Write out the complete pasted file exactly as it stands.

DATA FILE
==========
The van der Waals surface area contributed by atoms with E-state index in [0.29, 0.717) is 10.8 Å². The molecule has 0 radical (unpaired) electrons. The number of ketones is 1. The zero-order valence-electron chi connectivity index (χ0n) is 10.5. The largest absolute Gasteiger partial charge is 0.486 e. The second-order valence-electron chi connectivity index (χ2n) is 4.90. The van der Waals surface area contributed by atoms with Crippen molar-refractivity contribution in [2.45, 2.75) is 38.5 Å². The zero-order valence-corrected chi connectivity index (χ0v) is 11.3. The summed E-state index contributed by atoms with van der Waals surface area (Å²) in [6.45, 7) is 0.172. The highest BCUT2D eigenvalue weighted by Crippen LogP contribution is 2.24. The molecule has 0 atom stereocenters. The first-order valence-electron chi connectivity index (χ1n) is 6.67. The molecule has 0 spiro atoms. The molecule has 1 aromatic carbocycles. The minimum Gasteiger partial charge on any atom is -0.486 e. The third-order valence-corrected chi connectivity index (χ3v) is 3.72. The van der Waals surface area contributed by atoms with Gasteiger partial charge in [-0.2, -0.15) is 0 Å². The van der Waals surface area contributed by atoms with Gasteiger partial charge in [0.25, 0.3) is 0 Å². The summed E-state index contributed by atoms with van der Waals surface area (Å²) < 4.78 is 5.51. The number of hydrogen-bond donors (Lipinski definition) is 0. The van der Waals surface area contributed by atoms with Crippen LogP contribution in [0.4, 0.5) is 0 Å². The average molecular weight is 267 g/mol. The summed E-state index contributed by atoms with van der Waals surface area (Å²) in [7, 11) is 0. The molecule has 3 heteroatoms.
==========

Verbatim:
The van der Waals surface area contributed by atoms with E-state index in [0.29, 0.717) is 10.8 Å². The molecule has 0 radical (unpaired) electrons. The number of ketones is 1. The zero-order valence-electron chi connectivity index (χ0n) is 10.5. The largest absolute Gasteiger partial charge is 0.486 e. The second-order valence-electron chi connectivity index (χ2n) is 4.90. The van der Waals surface area contributed by atoms with Crippen molar-refractivity contribution in [2.45, 2.75) is 38.5 Å². The zero-order valence-corrected chi connectivity index (χ0v) is 11.3. The summed E-state index contributed by atoms with van der Waals surface area (Å²) in [6.45, 7) is 0.172. The highest BCUT2D eigenvalue weighted by Crippen LogP contribution is 2.24. The molecule has 0 atom stereocenters. The first-order valence-electron chi connectivity index (χ1n) is 6.67. The molecule has 0 spiro atoms. The molecule has 1 aromatic carbocycles. The minimum Gasteiger partial charge on any atom is -0.486 e. The third-order valence-corrected chi connectivity index (χ3v) is 3.72. The van der Waals surface area contributed by atoms with Gasteiger partial charge in [-0.2, -0.15) is 0 Å². The van der Waals surface area contributed by atoms with Gasteiger partial charge in [0.25, 0.3) is 0 Å². The summed E-state index contributed by atoms with van der Waals surface area (Å²) < 4.78 is 5.51. The number of hydrogen-bond donors (Lipinski definition) is 0. The van der Waals surface area contributed by atoms with Crippen LogP contribution in [0.4, 0.5) is 0 Å². The average molecular weight is 267 g/mol. The summed E-state index contributed by atoms with van der Waals surface area (Å²) in [7, 11) is 0. The molecule has 3 heteroatoms.